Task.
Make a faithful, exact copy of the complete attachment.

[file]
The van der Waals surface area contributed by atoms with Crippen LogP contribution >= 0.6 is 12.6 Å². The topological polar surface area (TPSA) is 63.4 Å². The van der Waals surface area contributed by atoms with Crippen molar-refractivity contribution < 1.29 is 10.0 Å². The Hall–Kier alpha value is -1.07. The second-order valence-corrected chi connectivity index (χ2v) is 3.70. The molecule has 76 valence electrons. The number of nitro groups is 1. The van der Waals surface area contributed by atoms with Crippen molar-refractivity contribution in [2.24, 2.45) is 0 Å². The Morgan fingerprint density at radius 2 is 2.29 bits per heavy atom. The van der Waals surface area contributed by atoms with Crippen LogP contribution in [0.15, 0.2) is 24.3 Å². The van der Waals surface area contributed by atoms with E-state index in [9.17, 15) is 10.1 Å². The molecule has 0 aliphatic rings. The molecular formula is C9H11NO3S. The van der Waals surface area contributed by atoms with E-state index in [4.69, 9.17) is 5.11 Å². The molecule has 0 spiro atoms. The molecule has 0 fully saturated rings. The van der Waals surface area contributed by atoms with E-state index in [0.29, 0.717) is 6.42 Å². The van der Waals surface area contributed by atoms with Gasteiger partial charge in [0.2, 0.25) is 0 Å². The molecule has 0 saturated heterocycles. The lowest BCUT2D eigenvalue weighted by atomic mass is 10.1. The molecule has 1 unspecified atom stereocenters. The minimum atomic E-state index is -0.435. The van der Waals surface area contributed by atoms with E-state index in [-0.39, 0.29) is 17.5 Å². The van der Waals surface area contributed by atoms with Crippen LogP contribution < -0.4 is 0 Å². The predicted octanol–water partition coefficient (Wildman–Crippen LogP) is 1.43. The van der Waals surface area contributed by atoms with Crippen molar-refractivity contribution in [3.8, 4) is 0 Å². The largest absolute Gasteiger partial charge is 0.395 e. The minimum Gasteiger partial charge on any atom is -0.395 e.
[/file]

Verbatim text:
The van der Waals surface area contributed by atoms with Crippen LogP contribution >= 0.6 is 12.6 Å². The topological polar surface area (TPSA) is 63.4 Å². The van der Waals surface area contributed by atoms with Crippen molar-refractivity contribution < 1.29 is 10.0 Å². The Hall–Kier alpha value is -1.07. The second-order valence-corrected chi connectivity index (χ2v) is 3.70. The molecule has 76 valence electrons. The number of nitro groups is 1. The van der Waals surface area contributed by atoms with Crippen molar-refractivity contribution in [2.24, 2.45) is 0 Å². The Morgan fingerprint density at radius 2 is 2.29 bits per heavy atom. The van der Waals surface area contributed by atoms with Crippen LogP contribution in [0.15, 0.2) is 24.3 Å². The van der Waals surface area contributed by atoms with E-state index in [9.17, 15) is 10.1 Å². The molecule has 0 aliphatic rings. The molecular formula is C9H11NO3S. The van der Waals surface area contributed by atoms with E-state index in [4.69, 9.17) is 5.11 Å². The molecule has 0 spiro atoms. The molecule has 0 fully saturated rings. The van der Waals surface area contributed by atoms with E-state index in [0.29, 0.717) is 6.42 Å². The van der Waals surface area contributed by atoms with Gasteiger partial charge in [0.2, 0.25) is 0 Å². The molecule has 0 saturated heterocycles. The lowest BCUT2D eigenvalue weighted by atomic mass is 10.1. The molecule has 1 unspecified atom stereocenters. The minimum atomic E-state index is -0.435. The van der Waals surface area contributed by atoms with E-state index in [-0.39, 0.29) is 17.5 Å². The van der Waals surface area contributed by atoms with Crippen LogP contribution < -0.4 is 0 Å². The predicted octanol–water partition coefficient (Wildman–Crippen LogP) is 1.43. The van der Waals surface area contributed by atoms with Crippen molar-refractivity contribution in [3.8, 4) is 0 Å². The largest absolute Gasteiger partial charge is 0.395 e. The minimum Gasteiger partial charge on any atom is -0.395 e.